That was a year ago. In the last week, you may have heard something about Lin’s scarcely believable rise to worldwide fame. The bare numbers don’t do his performances justice; the highlights from the past five games could fill the reel of an average player’s career. And no one saw this coming. Against the New Jersey Nets on Jan. 4, New York Knicks coach Mike D’Antoni—faced with a threadbare roster and public calls for his head—turned to little-used Lin, who was reportedly on the verge of being cut. One magnificent game at Madison Square Garden became two. And, playing on basketball’s grandest stage, that’s all it took to set the social media networks ablaze. A week later, with a demolition of Kobe Bryant and the Los Angeles Lakers under his belt, Jeremy Lin had grown into a legitimate global phenomenon, one with a catchy, punning name: “Linsanity.”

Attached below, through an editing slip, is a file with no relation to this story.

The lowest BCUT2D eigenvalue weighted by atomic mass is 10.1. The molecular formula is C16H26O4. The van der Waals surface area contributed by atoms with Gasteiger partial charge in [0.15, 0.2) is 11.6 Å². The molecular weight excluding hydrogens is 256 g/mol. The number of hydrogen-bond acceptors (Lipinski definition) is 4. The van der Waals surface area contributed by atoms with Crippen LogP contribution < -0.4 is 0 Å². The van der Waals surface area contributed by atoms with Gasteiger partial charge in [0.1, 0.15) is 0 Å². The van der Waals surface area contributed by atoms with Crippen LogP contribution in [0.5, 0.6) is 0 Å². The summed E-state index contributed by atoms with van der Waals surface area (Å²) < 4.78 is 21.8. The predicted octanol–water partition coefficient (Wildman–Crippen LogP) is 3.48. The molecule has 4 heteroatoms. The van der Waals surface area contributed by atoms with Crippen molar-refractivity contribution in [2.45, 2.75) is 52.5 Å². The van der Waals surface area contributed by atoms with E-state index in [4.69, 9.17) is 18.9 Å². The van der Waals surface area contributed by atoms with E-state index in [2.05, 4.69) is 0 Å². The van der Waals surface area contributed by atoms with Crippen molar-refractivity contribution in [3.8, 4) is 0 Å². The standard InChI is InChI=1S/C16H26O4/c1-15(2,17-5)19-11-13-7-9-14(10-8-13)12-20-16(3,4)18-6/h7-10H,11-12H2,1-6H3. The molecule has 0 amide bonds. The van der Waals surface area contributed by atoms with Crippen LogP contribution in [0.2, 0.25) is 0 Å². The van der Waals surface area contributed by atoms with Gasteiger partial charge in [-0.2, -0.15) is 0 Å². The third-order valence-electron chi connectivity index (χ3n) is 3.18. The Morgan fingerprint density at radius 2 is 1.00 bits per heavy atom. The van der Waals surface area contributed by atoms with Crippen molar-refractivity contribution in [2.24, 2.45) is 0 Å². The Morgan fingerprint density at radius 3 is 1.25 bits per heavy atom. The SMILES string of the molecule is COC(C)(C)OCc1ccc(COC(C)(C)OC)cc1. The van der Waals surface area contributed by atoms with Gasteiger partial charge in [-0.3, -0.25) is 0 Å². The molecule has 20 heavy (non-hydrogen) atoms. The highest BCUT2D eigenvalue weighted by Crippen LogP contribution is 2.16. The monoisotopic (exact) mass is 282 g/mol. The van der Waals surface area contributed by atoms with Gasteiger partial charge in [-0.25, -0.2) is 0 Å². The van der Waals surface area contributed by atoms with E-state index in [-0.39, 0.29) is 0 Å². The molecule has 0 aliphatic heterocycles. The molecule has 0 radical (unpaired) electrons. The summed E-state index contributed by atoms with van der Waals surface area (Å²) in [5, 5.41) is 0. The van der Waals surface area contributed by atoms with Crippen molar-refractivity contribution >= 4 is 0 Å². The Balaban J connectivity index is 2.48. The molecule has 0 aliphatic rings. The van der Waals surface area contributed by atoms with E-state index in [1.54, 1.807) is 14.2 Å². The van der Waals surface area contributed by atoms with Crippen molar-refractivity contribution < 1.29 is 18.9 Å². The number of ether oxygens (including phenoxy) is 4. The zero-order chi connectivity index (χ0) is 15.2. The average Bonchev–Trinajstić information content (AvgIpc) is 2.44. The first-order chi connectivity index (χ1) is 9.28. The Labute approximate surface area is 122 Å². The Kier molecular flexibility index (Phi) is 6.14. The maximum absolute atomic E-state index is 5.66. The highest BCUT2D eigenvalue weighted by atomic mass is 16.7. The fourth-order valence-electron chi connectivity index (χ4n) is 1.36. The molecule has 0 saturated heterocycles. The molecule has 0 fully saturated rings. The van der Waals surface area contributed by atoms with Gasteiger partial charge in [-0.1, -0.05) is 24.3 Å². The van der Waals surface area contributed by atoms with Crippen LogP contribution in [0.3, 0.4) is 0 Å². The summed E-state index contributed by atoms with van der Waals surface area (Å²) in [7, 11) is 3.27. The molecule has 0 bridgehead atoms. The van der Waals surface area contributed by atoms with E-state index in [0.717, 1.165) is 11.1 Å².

The giddy e-mails and texts from friends poured in from both coasts. I had never seen so many exclamation points, such flagrant abuse of all caps. We cycled through the silly puns, the elaborate hashtags, the hyperbolic nicknames. (“Asian Tebow!” “Yellow Jesus!” We settled for “JLin.”) And while I shared in the mounting excitement over his exploits, the inner indie music fan in me resented some of the less-knowledgeable fans who rushed to adopt Lin as their own. And this sudden surge of company led me to scrutinize my attachment to Lin for the first time. I had known him first and foremost as an athlete, but the narrative I saw being constructed around his unlikely ascent—the parental grooming, the singular determination, the Harvard education, the religious faith—reminded me more of old Asian-American friends with whom I’ve lost touch, the ones who, to be honest, I just don’t have much in common with anymore.